The Campus Parking Expansion Project

Led by TTU’s Vice President of Finance and Planning, the administration has decided with no prior consultation of faculty, staff, or students to greatly expand the number of parking spaces on campus.  The plan foresees 1,600 new parking slots.  In Phase One, a perimeter lot of approximately 1,000 spaces will be constructed and in Phase Two a parking garage with around 600 spaces; and all this to replace only 650 parking slots that will disappear due to another building project. Moreover, this effort is being undertaken in spite of falling enrollment which is likely to persist given the Tennessee Promise program that funds two years of community college education and that diverts freshman and sophomore students from four year schools.  Of great concern for TTU faculty and students is the fact that parking fees will rise considerably and in some cases by many orders of magnitude for those who would choose—or be required—to park in the proposed parking garage.  A system of shuttle buses that will ferry riders from the perimeter parking to the university will represent considerable time lost in the commute.

The higher fees would be used initially to pay for the parking expansion which comes with an overall [Phases One and Two] estimated cost of almost $26 million.  With the administration suggesting an estimated cost of $4,000 per parking slot in the perimeter lot, it should be possible to more than replace the lost parking at a cost of around $4 million.  Apart from the lack of consultation with the university community, projects such as this come with the prospect of considerable fiscal irresponsibility and will impose a large burden on students, in particular.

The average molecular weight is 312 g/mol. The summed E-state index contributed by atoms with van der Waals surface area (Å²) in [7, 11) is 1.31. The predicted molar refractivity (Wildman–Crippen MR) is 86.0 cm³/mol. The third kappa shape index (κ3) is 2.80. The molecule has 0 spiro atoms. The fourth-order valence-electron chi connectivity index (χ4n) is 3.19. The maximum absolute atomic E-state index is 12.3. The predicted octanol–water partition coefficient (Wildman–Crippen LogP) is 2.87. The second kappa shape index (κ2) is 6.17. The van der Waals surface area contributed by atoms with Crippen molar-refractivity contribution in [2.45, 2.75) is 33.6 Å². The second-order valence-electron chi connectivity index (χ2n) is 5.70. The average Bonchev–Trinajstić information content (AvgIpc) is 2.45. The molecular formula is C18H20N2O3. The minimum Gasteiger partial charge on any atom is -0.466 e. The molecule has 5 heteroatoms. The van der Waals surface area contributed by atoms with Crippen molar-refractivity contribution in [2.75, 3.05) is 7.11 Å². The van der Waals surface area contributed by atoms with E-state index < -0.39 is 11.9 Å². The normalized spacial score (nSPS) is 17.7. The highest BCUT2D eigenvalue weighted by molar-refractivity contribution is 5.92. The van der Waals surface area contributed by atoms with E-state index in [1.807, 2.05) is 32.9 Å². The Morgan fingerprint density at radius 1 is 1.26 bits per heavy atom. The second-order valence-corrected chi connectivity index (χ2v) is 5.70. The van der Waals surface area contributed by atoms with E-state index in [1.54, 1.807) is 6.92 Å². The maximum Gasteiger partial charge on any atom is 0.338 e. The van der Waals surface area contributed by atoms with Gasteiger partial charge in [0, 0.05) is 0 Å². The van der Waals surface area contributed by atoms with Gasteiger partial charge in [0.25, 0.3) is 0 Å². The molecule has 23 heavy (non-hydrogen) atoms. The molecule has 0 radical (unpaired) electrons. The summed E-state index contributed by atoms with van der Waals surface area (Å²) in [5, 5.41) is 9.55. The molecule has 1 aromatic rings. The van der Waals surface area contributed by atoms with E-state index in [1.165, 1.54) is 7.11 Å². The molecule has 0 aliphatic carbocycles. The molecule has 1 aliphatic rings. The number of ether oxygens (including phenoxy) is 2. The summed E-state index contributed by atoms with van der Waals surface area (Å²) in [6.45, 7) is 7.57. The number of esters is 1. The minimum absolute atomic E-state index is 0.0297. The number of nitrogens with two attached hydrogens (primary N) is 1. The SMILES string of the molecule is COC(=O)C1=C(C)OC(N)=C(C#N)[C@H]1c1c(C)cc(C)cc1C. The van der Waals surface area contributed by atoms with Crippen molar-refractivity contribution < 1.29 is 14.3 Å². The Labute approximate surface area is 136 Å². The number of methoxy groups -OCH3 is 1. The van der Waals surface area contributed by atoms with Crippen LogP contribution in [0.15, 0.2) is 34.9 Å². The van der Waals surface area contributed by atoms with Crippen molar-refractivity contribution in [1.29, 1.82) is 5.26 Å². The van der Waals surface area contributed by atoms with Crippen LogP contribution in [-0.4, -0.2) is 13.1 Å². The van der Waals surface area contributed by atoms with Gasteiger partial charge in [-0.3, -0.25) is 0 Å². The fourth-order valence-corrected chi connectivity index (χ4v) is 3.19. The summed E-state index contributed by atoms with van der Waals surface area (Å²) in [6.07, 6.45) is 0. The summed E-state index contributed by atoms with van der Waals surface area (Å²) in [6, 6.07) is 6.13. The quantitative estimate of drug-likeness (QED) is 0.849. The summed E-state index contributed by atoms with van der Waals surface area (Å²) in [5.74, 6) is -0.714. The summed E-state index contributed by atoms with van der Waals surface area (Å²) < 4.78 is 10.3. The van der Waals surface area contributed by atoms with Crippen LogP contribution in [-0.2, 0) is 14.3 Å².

Administrative Positions and Administrative Salaries.

In an era of otherwise tight fiscal budgets and diminished public support for public universities, university administrations have greatly increased the costs of administering universities by expanding the numbers of administrators, doling out new job titles, and granting themselves lavish raises in salary.  Not only is TTU not an exception to this pattern, but TTU’s administrators and managers now earn an average salary of $139,105; a value that is 37% higher than the U.S. national average of $101,500 for this category.

President Oldham currently earns over $280,000, after having received cumulative raises of around $27,000 since 2013.  TTU’s Provost currently earns over $227,000 and has received no significant raises.  The Vice President for Research and Economic Development is TTU’s highest paid administrator, earning over $305,000 annually. The Vice-President for Planning and Finance—the same person responsible for the costly new parking project noted above—currently earns around $200,000; a figure that represents a 55% increase over that individual’s 2013 salary of about $127,000.  The Director of the Center for Healthcare Informatics—discussed above—earns over $151,000 with his TTU salary plus whatever he presumably earns as Executive Vice-President of Cumberland Health Associates, a client of the Center he directs.  The once Director, now Associate Vice-President of University Development earns $122,000, up from $56,000 in 2013.  The Managing Director and Associate Vice-President for Workforce Outreach—the individual who supposedly heads what was the Water Center (see above) earns $160,000 up from $125,000 in one year.  The Assistant to the President for Strategic Projects earns almost $175,000, up from $160,000 in two years.